Extend your overflow pickup tube all the way to the bottom of the fish tank. Include a TEE above the water line to break a siphon if the pump should quit. The poo will eventually be sucked up and out to the beds, but if you place more fish in the tank you may find a need to pre-filter the poo with a radial filter so as not to clog up the media beds.
Try to create some rotation of the return water in the FT. Adjust your inflow pipes at 45 degrees to the side walls of the FT. Extend the drain pipe to the center bottom of the FT. You may place a 90 degree elbow, facing the bottom of the FT, with cut spaces where the elbow makes contact with the base of the FT, similar to the construction of a bell siphon pipe. The idea is to develop a vortex in the FT which drives all the waste to the center(or close enough to it) and the suction placed at the center bottom should vacuum most if not all of the solids.
My experience has shown that the fish will continually stir up the debris that settles on the bottom and all of it will eventually be removed by the pickup tube. Creating a rotation might be nice for the fish to swim against but it's not at all necessary for working the poo over to a collection site.
I've seen a tote with this type of configuration, and while its not as effective as the circular tanks that I use, it works very well.The waste however, should go to the GB's for processing rather than filtering them out with a mechanical filter. The hydroton in the beds serves that purpose of both filtering and releasing nutrient.
I would agree with Harold if you beds are large enough that they do not become clogged. Red Wigglers can help keep that from happening. I like to use a filter to keep the sludge from building up. Even worms do not keep up with the amount that accumulates, but to be fair my gravel media bed is probably too small.
Even so I see no benefit to keeping the slug. I've tested it and found no more nitrates in the slug than the water. It possibly it contains some micro-nutrients, but removal does not seem to cause deficiencies.
If someone were very generous they could have a test done to compare the micro-nutrients of muck to the water at a lab and post the results. For me I think it's a good idea to filter as much of the solids out before letting it enter the media even if the media is up to standard.
Radial filters are so simple and inexpensive I don't understand your resistance to using them.
Oh no resistance whatsoever. The operator can design/utilize his/her AP to their preference. The original AP GB system is simple in design and has been proven to work over time. For newer people my choice is to recommend basic AP. In this way they can learn the basic principles and with knowledge and then ideas overtime move to adjust/modify their systems if they choose. Filtering waste before a GB media system is not necessary, adds an extra layer of work and adds cost as well, but if the operator chooses, then that's fine
Although I have not come across any conclusive studies on the subject, I tend to suspect that solids processed over time in the GB has a correlation to system maturity/plant health and growth.
Personally, I paid very good money for that sludge, and I want to keep and mineralize every last bit of it (or as much as is possible). There is a great deal more than just some "micro-nutrients" in there http://uesc.br/cursos/pos_graduacao/mestrado/animal/bibliografia201...
Throwing out the 'sludge' seems like a horribly wasteful and inefficient thing to do. A lot of us moan about how expensive AP is (I know I have), but then we go and make design and operating decisions based on either out dated, misrepresented, or only half understood ideas that are themselves taken out of their original context where they tend to make even less sense...(i.e ones decision making process can vary greatly according to whether it is grant money, or commercial profits that are paying the bills)...and grossly over-stock our tanks (and do other stuff) to "make up" for these inefficiencies...Which only add to our mechanical filtration woes and expenses.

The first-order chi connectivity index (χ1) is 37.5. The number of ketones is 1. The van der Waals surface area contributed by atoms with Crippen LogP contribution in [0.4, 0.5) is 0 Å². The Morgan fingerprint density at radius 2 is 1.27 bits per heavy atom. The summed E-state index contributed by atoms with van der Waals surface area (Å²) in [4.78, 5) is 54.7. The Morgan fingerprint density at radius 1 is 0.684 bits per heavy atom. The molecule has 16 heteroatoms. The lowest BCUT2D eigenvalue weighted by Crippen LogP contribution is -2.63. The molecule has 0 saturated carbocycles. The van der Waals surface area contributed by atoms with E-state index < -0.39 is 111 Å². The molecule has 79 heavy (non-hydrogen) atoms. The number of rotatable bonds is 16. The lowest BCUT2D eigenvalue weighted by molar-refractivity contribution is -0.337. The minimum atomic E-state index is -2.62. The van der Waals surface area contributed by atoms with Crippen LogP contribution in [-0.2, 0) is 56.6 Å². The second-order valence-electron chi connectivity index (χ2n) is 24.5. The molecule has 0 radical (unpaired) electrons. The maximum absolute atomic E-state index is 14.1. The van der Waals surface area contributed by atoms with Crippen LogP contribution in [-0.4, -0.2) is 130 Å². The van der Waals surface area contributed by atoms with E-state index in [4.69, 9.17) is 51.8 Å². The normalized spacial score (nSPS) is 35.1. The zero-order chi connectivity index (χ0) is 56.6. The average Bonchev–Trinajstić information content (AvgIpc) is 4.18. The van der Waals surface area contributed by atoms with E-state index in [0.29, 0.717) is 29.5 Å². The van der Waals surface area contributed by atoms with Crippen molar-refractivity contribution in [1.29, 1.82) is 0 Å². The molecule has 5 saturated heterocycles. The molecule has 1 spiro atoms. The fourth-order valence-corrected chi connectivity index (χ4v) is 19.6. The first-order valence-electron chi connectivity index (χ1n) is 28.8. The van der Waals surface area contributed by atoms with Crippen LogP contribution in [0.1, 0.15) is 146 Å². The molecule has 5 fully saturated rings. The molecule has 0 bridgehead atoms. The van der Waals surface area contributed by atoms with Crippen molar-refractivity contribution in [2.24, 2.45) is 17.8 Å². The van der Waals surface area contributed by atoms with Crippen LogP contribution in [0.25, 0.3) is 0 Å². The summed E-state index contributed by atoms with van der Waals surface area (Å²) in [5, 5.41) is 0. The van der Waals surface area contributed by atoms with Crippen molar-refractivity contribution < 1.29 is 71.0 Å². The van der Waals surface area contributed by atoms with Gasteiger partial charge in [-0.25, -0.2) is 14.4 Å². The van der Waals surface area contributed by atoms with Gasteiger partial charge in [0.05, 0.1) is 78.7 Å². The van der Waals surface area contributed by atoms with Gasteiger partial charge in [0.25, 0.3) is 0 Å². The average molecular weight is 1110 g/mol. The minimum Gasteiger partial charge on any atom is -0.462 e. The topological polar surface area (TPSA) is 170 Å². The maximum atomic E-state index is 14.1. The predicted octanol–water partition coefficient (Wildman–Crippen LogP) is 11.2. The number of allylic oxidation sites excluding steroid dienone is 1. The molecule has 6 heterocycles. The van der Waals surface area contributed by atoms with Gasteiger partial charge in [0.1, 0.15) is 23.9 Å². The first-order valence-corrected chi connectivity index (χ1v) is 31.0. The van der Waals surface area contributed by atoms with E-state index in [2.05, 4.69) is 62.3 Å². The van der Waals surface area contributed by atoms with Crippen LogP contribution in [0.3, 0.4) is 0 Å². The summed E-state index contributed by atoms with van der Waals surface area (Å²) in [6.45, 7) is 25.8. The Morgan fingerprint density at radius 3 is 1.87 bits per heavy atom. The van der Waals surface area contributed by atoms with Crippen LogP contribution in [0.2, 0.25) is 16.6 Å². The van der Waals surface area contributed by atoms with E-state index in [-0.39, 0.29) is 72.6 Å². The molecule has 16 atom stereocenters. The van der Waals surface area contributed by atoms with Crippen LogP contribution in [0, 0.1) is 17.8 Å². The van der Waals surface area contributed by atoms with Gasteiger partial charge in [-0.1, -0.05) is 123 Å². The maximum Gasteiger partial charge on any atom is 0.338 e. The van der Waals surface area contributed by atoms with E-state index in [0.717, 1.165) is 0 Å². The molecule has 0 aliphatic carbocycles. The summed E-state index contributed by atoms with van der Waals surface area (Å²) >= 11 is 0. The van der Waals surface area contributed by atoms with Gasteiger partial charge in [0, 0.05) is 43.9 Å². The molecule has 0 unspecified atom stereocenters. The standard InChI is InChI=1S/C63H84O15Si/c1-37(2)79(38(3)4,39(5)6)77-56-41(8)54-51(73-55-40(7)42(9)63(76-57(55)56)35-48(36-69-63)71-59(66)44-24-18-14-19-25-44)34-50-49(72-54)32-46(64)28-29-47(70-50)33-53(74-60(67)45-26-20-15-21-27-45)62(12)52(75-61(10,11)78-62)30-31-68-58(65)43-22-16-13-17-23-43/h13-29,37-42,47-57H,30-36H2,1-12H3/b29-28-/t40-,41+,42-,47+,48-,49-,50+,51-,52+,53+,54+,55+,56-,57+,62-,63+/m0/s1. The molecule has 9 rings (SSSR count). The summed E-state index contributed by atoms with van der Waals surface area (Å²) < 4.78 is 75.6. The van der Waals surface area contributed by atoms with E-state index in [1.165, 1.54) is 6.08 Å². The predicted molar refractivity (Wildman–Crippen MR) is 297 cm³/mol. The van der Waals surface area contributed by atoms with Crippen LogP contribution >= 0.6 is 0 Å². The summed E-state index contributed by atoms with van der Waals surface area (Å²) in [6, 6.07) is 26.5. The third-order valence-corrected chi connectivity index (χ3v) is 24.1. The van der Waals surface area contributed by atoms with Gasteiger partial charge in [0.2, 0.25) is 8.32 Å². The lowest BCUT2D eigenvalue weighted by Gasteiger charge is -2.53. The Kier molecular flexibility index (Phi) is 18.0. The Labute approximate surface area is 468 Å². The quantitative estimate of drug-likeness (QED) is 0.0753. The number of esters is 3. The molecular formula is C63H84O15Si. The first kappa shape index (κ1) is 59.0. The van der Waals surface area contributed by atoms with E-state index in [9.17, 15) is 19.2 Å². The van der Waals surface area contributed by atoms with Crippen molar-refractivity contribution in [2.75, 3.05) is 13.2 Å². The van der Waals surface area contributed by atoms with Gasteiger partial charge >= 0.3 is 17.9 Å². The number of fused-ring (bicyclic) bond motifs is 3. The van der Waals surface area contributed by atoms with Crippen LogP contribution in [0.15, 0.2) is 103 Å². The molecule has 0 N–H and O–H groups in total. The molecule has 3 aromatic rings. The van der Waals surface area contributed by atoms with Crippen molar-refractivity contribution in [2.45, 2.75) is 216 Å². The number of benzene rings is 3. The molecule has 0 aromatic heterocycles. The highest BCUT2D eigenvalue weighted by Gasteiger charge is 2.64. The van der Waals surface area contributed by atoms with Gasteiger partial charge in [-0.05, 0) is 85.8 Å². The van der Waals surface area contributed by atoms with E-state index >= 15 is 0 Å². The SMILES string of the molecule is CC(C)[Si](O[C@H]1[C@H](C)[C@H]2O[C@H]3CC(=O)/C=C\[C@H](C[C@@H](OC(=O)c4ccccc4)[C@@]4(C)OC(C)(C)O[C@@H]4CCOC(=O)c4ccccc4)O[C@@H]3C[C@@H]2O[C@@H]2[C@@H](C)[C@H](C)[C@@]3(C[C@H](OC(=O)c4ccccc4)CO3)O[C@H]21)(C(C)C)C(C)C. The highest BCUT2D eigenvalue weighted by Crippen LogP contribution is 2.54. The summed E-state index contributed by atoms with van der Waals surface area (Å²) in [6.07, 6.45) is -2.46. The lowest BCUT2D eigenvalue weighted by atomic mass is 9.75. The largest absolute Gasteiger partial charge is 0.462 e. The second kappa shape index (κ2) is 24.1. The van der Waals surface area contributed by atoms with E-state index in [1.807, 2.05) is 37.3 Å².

Seems like we should be working on how to better mineralize 'the sludge' and free up it's plant essential element content instead of just removing it. Fish create a good deal of ammonia nitrogen just by breathing, but the sludge is pretty much where most of the other 13 essential elements needed for plant growth are at...why toss it all? Be creative...I've had good luck mineralizing phosphates and chelating metal cations just by using very specifically targeted bacteria (isolated from soil, cultured then added to my system[s]) that are up to the task...That's just one of probably many solutions...but it's resulting in less fish food needed to grow the same amount of plants, which means less money and less solids to deal with.
Amy, try looking up SLO (Solids Lift Overflow) to get some of those solids off the bottom of the FT and into the GB's...
Thanks for the study, can't believe what I'm seeing from a just a quick read through! Very interested in the bacterial process to recover those phosphates and the chelation as well.
Thanks Vlad that's more information about sludge than I had hoped to see. I got from this report that the sludge contains an excess of nutrients. I know that the standard basic system would not separate any of that sludge, but even before my fish out grew my system I experienced too much sludge building up on top of the gravel. At first I filtered it with filter pads, but the pads became clogged too quickly. The radial filter does not remove all of the sludge, but it keeps my gavel clean enough with very little maintenance It only requires I open a valve for about 60 seconds once or twice a week and the total cost was about $20. I feel confident that plenty of micro-nutrients are still available. But I doubt that the iron is soluble as I still need to add it.